Los Angeles, CA – The bombshell New York Times Magazine article published last week about the devastating Universal Studios Hollywood fire 11 years ago has reportedly sparked a lawsuit.
According to Rolling Stone, the Tupac Shakur Estate, Soundgarden, Tom Petty’s ex-wife Jane, Hole and Steve Earle have filed a lawsuit on behalf of a class against Universal Music Group. They are seeking damages related to the 2008 blaze.
The suit accuses UMG of negligence, as well keeping the extent of the damage concealed from the artists affected by the fire while “simultaneously pursuing litigation and insurance claims to recoup losses.”
The suit insists UMG accepted settlement proceeds and insurance claims valued at $150 million. Now, the class wants damages worth half that as well as any additional losses.
Embed from Getty Images
Although the fire was covered extensively at the time it occurred, the sordid details weren’t revealed until the NYT ran its story. The article claims 500,000 song titles were destroyed, including master tapes and unreleased material from Tupac Shakur, Eminem, 50 Cent, Louis Armstrong, The Roots, Ella Fitzgerald, Etta James, Chuck Berry, Elton John, Nirvana, and Janet Jackson.
The suit argues all potential members of the class “have an expectation that under their recording agreements with UMG there will be a 50/50 sharing of revenues derived from” the use and release of their work. It also claims UMG “violated good faith and fair dealing in all those contracts by allegedly failing to take reasonable measures to preserve and maintain those recordings.”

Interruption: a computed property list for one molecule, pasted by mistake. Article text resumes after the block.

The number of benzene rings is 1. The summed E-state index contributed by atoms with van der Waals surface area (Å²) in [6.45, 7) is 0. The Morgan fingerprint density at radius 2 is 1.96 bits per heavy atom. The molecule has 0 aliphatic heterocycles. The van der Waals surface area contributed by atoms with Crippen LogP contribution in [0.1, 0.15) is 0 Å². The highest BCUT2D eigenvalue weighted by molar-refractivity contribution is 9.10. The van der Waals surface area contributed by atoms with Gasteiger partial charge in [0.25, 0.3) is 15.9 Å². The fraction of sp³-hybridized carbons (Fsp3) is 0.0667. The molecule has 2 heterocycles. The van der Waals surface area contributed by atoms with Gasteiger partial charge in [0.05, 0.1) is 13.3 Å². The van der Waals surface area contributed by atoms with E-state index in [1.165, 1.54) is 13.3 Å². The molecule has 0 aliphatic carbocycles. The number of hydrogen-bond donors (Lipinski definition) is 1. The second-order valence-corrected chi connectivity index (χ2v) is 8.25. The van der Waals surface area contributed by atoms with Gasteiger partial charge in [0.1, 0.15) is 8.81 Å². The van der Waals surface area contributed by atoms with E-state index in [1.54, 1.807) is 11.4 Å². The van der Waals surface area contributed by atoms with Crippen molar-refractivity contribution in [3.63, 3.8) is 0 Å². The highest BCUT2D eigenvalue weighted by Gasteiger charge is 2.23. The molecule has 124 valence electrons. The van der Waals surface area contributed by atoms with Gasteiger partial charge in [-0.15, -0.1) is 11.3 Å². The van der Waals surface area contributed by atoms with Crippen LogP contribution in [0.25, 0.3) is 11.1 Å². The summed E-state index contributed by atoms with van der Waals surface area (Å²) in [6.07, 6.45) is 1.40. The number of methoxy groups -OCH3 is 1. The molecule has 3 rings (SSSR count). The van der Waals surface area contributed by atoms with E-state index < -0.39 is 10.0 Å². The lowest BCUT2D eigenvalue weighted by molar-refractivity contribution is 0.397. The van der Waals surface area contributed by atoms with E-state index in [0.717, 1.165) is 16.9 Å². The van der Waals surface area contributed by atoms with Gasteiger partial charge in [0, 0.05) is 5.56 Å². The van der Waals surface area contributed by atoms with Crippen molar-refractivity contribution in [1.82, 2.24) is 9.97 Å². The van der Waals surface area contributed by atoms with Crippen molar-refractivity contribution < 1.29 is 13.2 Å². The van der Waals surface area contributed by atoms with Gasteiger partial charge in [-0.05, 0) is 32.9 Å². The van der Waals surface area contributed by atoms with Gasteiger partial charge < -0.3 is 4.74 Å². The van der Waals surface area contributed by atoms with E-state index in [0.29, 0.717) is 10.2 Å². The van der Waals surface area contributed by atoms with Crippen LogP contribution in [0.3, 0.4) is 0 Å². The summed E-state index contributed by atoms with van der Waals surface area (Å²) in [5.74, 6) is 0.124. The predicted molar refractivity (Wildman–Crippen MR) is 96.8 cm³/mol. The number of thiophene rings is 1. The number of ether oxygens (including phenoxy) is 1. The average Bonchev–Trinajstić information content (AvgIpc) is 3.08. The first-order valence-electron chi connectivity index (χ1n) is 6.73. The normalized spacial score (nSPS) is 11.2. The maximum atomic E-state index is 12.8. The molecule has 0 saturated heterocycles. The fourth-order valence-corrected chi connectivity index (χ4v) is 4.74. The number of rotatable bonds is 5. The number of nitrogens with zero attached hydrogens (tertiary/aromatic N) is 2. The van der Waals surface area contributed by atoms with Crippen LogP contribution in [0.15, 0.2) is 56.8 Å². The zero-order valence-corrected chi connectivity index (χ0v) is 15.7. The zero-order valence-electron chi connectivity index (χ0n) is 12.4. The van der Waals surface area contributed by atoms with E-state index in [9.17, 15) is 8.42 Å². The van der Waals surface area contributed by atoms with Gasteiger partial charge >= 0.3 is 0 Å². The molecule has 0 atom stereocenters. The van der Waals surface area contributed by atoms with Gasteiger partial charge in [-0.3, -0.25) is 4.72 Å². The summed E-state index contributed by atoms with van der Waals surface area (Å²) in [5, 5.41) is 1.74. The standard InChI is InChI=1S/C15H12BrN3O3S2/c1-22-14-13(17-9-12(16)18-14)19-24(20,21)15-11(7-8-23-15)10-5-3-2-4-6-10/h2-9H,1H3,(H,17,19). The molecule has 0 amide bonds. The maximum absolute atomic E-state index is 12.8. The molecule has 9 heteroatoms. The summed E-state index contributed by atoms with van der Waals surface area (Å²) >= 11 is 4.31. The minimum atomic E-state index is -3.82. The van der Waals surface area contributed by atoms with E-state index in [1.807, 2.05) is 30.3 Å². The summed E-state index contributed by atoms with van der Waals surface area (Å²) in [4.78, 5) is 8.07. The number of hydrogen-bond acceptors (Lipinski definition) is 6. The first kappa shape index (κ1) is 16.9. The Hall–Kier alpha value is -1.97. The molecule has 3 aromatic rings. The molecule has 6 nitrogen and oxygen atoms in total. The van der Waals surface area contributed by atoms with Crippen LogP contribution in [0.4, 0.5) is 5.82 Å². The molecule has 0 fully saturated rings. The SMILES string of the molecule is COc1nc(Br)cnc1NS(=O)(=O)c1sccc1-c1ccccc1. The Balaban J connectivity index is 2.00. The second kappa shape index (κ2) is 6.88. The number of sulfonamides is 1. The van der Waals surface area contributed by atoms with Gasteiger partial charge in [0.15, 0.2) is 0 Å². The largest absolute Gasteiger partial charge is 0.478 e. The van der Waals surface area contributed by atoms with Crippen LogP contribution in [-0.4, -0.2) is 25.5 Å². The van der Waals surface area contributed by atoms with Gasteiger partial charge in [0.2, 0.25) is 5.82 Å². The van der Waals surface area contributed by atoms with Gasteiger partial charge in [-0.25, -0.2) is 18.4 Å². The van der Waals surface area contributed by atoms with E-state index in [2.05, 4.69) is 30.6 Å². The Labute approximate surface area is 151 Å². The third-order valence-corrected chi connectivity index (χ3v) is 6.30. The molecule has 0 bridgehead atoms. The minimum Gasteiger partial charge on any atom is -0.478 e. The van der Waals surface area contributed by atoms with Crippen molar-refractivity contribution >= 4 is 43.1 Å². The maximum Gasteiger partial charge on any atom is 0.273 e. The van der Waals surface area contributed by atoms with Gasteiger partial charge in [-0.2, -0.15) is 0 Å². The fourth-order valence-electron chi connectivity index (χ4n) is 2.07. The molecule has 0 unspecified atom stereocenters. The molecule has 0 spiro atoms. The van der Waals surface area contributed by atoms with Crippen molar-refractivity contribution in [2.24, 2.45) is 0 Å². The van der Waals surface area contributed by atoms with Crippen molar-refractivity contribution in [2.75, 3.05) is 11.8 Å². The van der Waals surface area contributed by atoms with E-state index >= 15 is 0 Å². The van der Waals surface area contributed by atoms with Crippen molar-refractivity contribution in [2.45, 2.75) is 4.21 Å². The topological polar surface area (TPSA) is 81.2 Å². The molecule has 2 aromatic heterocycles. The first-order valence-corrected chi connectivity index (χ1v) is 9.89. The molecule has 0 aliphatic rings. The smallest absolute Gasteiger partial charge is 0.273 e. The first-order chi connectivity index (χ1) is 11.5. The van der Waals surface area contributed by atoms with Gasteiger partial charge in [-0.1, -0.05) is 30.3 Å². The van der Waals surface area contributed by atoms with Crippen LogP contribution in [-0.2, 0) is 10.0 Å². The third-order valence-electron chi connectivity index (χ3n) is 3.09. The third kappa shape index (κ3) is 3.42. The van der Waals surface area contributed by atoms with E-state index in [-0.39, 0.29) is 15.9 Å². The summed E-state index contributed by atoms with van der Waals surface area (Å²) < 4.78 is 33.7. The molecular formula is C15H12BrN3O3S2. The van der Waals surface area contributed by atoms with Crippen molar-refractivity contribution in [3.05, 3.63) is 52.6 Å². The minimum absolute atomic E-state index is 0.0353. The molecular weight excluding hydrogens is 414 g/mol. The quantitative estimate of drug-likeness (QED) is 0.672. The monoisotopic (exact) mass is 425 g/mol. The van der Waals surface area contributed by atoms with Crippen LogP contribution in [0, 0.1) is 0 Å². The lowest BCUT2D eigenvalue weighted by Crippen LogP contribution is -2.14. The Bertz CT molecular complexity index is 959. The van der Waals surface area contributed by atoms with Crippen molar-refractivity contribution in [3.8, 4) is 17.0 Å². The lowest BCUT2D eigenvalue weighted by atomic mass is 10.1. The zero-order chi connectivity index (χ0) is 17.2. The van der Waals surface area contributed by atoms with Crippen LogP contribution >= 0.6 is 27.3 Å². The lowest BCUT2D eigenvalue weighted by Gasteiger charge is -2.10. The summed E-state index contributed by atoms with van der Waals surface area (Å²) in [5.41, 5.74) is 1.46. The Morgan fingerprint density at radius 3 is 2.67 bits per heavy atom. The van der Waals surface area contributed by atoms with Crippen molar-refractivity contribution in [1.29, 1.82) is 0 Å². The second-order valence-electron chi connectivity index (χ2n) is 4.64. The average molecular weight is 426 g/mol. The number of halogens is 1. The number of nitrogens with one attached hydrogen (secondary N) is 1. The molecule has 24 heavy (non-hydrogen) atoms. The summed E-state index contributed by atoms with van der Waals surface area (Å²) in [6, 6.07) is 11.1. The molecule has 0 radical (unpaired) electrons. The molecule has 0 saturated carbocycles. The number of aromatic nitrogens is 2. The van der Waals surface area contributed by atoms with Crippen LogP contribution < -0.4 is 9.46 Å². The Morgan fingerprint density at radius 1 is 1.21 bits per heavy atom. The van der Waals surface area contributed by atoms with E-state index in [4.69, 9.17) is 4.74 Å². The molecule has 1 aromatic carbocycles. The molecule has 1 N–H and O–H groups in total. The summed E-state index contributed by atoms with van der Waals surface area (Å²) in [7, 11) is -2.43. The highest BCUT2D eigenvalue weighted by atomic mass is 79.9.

Furthermore, it states UMG issued a “systemic and fraudulent scheme of misrepresentation and misdirection” in the aftermath. It includes quotes UMG gave to media outlets such as “We only lost a small number of tapes and other material by obscure artists from the 1940s and Fifties.”
Embed from Getty Images
In the wake of the damning NYT story, UMG denied the severity of the incident. But, UMG CEO Lucian Grainge fired off a letter to his employees earlier this week imploring them to be as “transparent” as possible.
“We owe them answers,” he wrote in part. “I will ensure that the senior management of this company, starting with me, owns this.”
While the suit doesn’t name any particular albums or songs that were destroyed, The Roots’ Black Thought told HipHopDX in an exclusive statement the master recordings of two classic Roots albums succumbed to the blaze — Do You Want More?!?!??! and Illadelph Halflife — and referred to the NYT article as “depressing.”
“We had a couple classics destroyed in the fire as well,” Black Thought told DX. “In short, that was the most depressing article ever. Not ‘EVER,’ but it was pretty heavy. I remember when it went down.”